NVIDIA's Next Generation ION Announced, Optimus + a 16-core Versionby Jarred Walton on March 2, 2010 12:01 AM EST
The netbook market has exploded since its introduction; there are over 40 million netbooks out in the wild today, which is tremendous growth for what is essentially a new class of PC. With such a large number of mobile devices, it's only natural for companies like NVIDIA to look for ways to get a slice of the netbook pie. As a graphics company, NVIDIA is quick to point out how poorly Intel's IGPs perform, and the GMA 950 paired with Atom netbooks is particularly slow. As an alternative to Atom+GMA 950, NVIDIA created the ION platform, which would provide dramatically improved graphics along with HD video decoding.
The first such implementation combined the GeForce 9400M chipset with an Atom N270/N280 for netbooks, or an Atom 330 for a nettop. A single-core Atom CPU is just barely able to handle 720p H.264 decoding on its own (with the CoreAVC codec—other less optimized codecs would still drop frames). 1080p support? Fahgeddaboutit! NVIDIA's ION nettops provided the necessary hardware to make a tiny HTPC box capable of handling Blu-ray playback, and the CPU and chipset are efficient enough that passive cooling isn't a problem.
On the netbook side, ION was a tougher sell. 1080p support is a nice bullet feature, but when most netbooks have 1024x600 LCDs, does HD support really matter? Plus, you would need an external USB Blu-ray drive to make it work. There's still gaming, and with Flash 10.1 (now at Beta 3) acceleration you can certainly make the argument that an ION netbook provides a superior user experience compared to stock Atom netbooks, but the caveats don't end there. NVIDIA stated that their chipset power requirements were "competitive" with Intel's chipset, but they appear to be taking performance into the equation. Our own numbers suggest that a good GMA 950+N280 solution is anywhere from 17% (H.264 decode) to over 35% (Internet surfing) more power efficient than the original ION—that's using the ASUS 1005HA and the HP Mini 311 as a point of reference. So you'd be stuck with less battery life but more features, with a higher price as well.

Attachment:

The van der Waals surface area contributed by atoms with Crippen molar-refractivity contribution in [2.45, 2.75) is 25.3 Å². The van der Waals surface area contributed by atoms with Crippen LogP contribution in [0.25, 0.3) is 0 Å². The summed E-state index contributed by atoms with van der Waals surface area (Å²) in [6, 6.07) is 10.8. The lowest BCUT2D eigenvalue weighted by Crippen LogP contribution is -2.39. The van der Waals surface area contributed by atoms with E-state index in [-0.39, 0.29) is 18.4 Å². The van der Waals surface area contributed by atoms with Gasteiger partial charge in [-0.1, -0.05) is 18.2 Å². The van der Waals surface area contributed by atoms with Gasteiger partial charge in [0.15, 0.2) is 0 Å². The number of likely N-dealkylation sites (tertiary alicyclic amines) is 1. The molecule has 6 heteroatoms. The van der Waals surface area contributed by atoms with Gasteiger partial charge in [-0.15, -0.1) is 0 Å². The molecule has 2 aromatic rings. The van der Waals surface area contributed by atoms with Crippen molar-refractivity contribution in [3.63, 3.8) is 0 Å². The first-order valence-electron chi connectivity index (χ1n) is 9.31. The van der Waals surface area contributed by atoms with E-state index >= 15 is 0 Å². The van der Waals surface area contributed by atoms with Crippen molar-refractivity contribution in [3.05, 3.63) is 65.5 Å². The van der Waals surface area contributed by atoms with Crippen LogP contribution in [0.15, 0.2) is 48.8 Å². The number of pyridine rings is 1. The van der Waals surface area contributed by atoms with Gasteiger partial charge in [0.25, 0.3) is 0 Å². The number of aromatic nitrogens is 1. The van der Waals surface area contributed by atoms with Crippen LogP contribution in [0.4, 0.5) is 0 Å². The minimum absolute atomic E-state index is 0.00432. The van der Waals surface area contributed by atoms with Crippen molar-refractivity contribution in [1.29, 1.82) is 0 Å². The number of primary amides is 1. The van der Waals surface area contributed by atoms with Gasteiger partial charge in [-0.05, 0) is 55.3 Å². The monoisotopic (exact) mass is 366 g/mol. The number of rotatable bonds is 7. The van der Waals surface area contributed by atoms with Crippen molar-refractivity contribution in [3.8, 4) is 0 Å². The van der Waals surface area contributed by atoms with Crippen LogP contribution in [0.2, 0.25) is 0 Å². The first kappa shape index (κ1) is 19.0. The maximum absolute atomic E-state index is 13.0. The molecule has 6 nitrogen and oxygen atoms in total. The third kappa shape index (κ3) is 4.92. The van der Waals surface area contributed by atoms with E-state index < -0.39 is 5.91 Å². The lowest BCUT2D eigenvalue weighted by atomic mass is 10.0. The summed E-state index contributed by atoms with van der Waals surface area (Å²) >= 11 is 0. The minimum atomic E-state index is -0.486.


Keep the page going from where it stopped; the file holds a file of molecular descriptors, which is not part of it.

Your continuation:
Things got quite a bit more complicated with the release of the Pine Trail platform and Pineview processors. Besides the fact that Pine Trail is even more power efficient (up to 70% more battery life relative to ION in Internet testing), Intel moved their IGP solution into the CPU package and eliminated the old FSB link. The Atom N450 links to the NM10 chipset with a proprietary DMI connection and NVIDIA doesn't make—and legally can't make—a compatible chipset, so using a non-Intel chipset with N450 simply isn't an option. The problem with Pine Trail is that HD video decoding remains difficult, unless you add a separate decoder chip, and gaming and other aspects of the user experience are still lackluster—N450 netbooks typically make do with Windows 7 Starter. Lucky for NVIDIA, they have some new technology called Optimus that makes all of this a moot point.
If you've got any math skills, you've probably already put two and two together to figure out what NVIDIA is announcing today. The Next Generation ION (NG-ION) platform consists of a Pineview netbook with a discrete graphics chip from NVIDIA, with Optimus allowing the GPU to switch on/off as needed. Note that there is no Optimus technology for nettop solutions, which will simply use an NVIDIA discrete GPU all the time. On a nettop that's always plugged in, NG-ION might use ~3W more power at idle, but that's not enough to worry about. There's also a benefit to just keeping things simple by using a standard discrete GPU.
Simplifying NG-ION like we just did is great for the layman, but there are plenty of other technical aspects to discuss that make things a bit more interesting. We don't have hardware for testing, so all we can pass along are NVDIA's performance information, but they make sense as we'll see in a moment. We'll also discuss some of the implementation specific details, expected availability, etc.